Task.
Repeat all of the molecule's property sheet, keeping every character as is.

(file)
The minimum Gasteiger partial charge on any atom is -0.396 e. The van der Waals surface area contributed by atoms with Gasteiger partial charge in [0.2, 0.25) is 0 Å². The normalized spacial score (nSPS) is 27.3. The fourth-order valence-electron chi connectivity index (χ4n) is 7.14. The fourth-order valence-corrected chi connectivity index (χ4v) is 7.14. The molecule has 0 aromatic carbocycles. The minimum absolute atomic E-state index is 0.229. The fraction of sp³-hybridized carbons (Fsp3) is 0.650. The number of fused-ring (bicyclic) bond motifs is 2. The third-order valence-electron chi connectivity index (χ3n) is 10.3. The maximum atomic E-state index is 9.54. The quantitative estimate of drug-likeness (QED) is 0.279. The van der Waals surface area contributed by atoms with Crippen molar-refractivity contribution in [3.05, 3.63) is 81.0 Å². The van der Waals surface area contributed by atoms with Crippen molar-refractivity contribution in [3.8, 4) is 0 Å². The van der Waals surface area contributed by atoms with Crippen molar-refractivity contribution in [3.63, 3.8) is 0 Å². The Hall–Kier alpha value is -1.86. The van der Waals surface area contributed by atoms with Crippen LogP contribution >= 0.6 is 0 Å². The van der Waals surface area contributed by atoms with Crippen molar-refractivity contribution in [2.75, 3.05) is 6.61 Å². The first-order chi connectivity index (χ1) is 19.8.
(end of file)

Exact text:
The minimum Gasteiger partial charge on any atom is -0.396 e. The van der Waals surface area contributed by atoms with Gasteiger partial charge in [0.2, 0.25) is 0 Å². The normalized spacial score (nSPS) is 27.3. The fourth-order valence-electron chi connectivity index (χ4n) is 7.14. The fourth-order valence-corrected chi connectivity index (χ4v) is 7.14. The molecule has 0 aromatic carbocycles. The minimum absolute atomic E-state index is 0.229. The fraction of sp³-hybridized carbons (Fsp3) is 0.650. The number of fused-ring (bicyclic) bond motifs is 2. The third-order valence-electron chi connectivity index (χ3n) is 10.3. The maximum atomic E-state index is 9.54. The quantitative estimate of drug-likeness (QED) is 0.279. The van der Waals surface area contributed by atoms with Crippen molar-refractivity contribution in [3.05, 3.63) is 81.0 Å². The van der Waals surface area contributed by atoms with Crippen molar-refractivity contribution in [3.8, 4) is 0 Å². The van der Waals surface area contributed by atoms with Crippen molar-refractivity contribution in [3.63, 3.8) is 0 Å². The Hall–Kier alpha value is -1.86. The van der Waals surface area contributed by atoms with Crippen LogP contribution >= 0.6 is 0 Å². The van der Waals surface area contributed by atoms with Crippen molar-refractivity contribution in [2.75, 3.05) is 6.61 Å². The first-order chi connectivity index (χ1) is 19.8.